Settling into a new job isn’t always seamless. Try as you might to fit in, you just feel out of place. Sound familiar? If so, you’re not alone.within the first 18 months of hiring or promotion due to a lack of support, and even new hires that aren’t C-suite executives struggle to find their footing.
There are a few things you can do to. Let’s start with three common new hire scenarios that you may be dealing with at work and share strategies for dealing with them.
Considering that you’ll be spending around 40 hours per week at your desk, your work environment can really affect your mood. Is a cluttered workspace killing your neat freak personality? Does your out-of-the-way cubicle make you feel detached from your team? Time to take action.
Solution: DIY and ask for help if necessary
Do everything you can to make your workspace feel homey. Hang photos or decorations, bring in knick-knacks that remind you of fun vacations or goals you want to accomplish. If there are any larger issues to address, such as lighting adjustments or even moving to a new space, ask your manager, coworkers, or facilities manager for help. New hires tend to avoid speaking up since they don’t want to rock the boat, but getting comfortable in your new space is the first step to fitting in.
Tip: If you’re struggling to perform at your best in an open space office,for navigating the world of cubicle-free offices.
Haven’t formed any meaningful friendships? It’s no wonder that you’re struggling to fit in and perform at your best. LinkedIn’sstudy found that nearly 50% of professionals around the world consider work friends essential to their happiness. If you , you may feel like you’re alone on Lonely Island.
Solution: Make friends like a pro
Time to brush off those rusty. Start bonding naturally by sharing some innocent personal information, such as your plans for the weekend, and rather than just talking about yourself. Other ways to build better relationships at work include:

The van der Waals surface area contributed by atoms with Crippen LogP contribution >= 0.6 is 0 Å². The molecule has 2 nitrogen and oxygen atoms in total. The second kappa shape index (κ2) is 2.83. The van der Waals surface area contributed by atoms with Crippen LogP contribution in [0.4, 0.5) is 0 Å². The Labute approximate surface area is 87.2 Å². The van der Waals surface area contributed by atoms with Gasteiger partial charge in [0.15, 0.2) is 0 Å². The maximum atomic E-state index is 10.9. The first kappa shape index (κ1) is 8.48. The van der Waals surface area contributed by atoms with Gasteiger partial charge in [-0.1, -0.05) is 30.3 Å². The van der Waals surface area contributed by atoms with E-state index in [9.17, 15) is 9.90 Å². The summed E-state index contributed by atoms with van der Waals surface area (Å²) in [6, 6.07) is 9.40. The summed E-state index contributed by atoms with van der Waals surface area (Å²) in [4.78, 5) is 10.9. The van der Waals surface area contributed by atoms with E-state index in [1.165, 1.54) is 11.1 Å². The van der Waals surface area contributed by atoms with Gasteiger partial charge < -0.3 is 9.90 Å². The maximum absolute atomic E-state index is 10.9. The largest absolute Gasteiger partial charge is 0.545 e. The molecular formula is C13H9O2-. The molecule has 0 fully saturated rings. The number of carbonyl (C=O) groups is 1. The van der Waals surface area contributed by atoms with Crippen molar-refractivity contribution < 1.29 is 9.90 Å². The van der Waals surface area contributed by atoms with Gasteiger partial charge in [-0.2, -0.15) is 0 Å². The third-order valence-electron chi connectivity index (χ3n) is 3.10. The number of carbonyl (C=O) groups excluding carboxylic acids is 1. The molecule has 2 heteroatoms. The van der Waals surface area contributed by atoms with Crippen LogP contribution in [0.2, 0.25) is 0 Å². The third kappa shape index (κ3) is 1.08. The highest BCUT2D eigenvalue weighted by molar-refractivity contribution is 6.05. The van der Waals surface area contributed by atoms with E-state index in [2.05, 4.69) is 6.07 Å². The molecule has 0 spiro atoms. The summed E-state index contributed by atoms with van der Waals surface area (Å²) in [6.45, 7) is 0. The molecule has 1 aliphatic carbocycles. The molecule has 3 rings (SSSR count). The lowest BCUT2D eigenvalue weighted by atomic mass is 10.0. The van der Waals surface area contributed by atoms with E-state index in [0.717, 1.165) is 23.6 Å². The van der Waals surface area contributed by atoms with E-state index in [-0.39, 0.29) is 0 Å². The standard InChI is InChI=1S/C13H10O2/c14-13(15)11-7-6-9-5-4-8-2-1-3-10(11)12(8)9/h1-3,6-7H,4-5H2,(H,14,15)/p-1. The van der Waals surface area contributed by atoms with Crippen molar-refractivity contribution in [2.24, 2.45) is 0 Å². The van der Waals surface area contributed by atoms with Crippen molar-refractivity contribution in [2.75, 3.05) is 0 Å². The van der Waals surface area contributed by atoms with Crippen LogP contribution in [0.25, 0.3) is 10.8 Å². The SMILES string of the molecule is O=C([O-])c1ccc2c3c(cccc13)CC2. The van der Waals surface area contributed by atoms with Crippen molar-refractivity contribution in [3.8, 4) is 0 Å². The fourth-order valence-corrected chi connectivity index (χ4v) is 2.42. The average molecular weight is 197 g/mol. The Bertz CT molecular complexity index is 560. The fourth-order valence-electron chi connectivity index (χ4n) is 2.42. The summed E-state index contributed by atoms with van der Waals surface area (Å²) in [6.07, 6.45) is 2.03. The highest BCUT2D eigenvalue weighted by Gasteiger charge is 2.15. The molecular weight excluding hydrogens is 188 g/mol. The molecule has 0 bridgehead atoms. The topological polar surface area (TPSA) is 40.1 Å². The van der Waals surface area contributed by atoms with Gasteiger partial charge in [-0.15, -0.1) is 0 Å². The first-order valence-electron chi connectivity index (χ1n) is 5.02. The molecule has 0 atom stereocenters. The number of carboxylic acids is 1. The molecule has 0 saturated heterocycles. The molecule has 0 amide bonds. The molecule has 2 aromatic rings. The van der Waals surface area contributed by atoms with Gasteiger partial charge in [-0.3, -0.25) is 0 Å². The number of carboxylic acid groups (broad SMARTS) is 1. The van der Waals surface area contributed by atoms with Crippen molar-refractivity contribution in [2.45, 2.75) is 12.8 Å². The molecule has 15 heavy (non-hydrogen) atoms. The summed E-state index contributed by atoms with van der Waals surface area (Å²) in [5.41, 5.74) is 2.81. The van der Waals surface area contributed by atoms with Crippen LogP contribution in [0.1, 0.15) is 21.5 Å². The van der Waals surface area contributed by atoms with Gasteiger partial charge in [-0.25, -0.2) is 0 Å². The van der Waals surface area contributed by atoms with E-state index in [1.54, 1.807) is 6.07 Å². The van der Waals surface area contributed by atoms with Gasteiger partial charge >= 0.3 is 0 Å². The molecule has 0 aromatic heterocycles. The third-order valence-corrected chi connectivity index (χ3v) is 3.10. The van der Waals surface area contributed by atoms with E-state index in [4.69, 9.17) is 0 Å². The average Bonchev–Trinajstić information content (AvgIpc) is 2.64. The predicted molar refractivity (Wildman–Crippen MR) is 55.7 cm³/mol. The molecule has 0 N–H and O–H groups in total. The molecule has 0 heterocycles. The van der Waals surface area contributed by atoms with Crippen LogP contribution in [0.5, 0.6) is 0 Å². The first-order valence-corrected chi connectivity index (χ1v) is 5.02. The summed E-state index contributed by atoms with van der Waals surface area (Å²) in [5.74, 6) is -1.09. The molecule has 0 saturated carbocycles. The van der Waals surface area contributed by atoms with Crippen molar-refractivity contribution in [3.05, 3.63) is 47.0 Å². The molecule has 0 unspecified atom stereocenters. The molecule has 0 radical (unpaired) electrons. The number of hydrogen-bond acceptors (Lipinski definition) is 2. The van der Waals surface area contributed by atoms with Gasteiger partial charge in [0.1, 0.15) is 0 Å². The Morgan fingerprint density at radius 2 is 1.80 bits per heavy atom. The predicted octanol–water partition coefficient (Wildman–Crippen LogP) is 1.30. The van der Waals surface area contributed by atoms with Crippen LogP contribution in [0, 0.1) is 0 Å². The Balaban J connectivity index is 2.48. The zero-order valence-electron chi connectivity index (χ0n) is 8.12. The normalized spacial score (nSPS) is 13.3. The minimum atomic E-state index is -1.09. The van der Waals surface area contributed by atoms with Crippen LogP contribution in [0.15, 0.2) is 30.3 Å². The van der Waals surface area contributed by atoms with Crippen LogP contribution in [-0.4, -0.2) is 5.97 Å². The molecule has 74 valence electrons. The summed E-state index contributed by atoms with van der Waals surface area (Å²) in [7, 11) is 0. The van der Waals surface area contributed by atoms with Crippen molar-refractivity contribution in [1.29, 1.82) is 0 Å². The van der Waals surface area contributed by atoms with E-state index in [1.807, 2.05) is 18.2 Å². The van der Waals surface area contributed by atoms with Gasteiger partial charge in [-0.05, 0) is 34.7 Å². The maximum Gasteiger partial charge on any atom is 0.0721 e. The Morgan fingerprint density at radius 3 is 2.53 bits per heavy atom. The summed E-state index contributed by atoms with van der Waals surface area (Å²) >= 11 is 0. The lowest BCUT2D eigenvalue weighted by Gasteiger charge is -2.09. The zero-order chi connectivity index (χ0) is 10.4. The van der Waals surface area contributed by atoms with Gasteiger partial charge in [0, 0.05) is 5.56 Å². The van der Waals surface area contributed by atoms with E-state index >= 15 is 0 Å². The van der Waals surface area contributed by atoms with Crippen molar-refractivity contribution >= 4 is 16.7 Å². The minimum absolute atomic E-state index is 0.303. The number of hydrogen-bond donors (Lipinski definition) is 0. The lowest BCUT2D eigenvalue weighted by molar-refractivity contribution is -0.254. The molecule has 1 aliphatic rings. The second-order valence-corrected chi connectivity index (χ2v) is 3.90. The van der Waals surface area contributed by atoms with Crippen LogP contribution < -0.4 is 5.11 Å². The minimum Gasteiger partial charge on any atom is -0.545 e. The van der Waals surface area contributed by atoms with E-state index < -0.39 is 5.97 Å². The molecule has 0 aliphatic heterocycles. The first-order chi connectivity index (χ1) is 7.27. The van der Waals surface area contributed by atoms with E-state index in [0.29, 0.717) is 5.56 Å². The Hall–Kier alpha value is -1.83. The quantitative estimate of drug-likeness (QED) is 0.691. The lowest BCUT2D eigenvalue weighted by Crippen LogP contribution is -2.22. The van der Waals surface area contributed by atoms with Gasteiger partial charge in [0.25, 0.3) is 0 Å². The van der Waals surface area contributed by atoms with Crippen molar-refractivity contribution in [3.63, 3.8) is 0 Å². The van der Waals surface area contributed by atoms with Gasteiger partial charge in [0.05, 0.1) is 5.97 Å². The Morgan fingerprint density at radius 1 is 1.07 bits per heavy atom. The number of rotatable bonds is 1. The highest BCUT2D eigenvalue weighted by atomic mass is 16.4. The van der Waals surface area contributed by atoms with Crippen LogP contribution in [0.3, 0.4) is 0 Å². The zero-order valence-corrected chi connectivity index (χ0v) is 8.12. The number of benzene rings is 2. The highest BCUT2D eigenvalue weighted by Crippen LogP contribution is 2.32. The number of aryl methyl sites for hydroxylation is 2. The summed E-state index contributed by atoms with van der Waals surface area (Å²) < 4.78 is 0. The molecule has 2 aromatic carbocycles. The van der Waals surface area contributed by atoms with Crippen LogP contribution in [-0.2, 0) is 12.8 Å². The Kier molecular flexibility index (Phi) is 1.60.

Being surrounded by happy, engaged coworkers is usually great, but maybe not when you feel like everyone else is in on a secret that you missed. While others are raving about how great the company culture is, you could be asking yourself why you’re not as excited in your role. When team members say that they feel a sense of purpose at work, you wonder whether you’re doing something wrong.
Solution: Adjust your expectations
Although it’s tempting to compare yourself to your coworkers, avoid it for better mental health. Just because Sally is full throttle engaged in her role right now doesn’t meant that she felt that way on week three. You may just need some time toand discover how your role connects to the . Adjust your expectations and your timeline—stop pressuring yourself to feel exactly as your team members do.
And don’t forget aboutcan help you connect a lot faster, not to mention help you beat the learning curve. Consider Twitter’s onboarding process, “Yes to Desk,” which gives new employees opportunities to interact with key coworkers and high-level members of the company in low-pressure environments.
The process is designed to welcome new employees and allow them to forge relationships with coworkers all while having specific focus on Twitter’s overall goal—to provide their users with an enjoyable platform for social networking.